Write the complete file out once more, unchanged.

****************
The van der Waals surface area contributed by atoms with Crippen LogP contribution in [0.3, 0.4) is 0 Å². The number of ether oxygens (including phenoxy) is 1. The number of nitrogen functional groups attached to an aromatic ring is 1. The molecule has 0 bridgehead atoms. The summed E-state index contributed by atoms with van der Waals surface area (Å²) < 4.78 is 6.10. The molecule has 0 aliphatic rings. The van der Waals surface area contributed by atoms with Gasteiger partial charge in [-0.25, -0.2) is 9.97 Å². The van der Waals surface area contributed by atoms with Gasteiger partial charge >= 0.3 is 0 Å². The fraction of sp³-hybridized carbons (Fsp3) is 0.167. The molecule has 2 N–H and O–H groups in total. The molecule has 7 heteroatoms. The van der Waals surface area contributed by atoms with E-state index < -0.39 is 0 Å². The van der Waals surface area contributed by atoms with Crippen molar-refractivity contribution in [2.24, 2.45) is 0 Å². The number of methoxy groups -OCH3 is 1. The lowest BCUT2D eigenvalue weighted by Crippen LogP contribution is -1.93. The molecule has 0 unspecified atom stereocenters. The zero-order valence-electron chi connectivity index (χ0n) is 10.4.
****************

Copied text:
The van der Waals surface area contributed by atoms with Crippen LogP contribution in [0.3, 0.4) is 0 Å². The number of ether oxygens (including phenoxy) is 1. The number of nitrogen functional groups attached to an aromatic ring is 1. The molecule has 0 bridgehead atoms. The summed E-state index contributed by atoms with van der Waals surface area (Å²) < 4.78 is 6.10. The molecule has 0 aliphatic rings. The van der Waals surface area contributed by atoms with Gasteiger partial charge in [-0.25, -0.2) is 9.97 Å². The van der Waals surface area contributed by atoms with Gasteiger partial charge >= 0.3 is 0 Å². The fraction of sp³-hybridized carbons (Fsp3) is 0.167. The molecule has 2 N–H and O–H groups in total. The molecule has 7 heteroatoms. The van der Waals surface area contributed by atoms with E-state index < -0.39 is 0 Å². The van der Waals surface area contributed by atoms with Crippen molar-refractivity contribution in [2.24, 2.45) is 0 Å². The number of methoxy groups -OCH3 is 1. The lowest BCUT2D eigenvalue weighted by Crippen LogP contribution is -1.93. The molecule has 0 unspecified atom stereocenters. The zero-order valence-electron chi connectivity index (χ0n) is 10.4.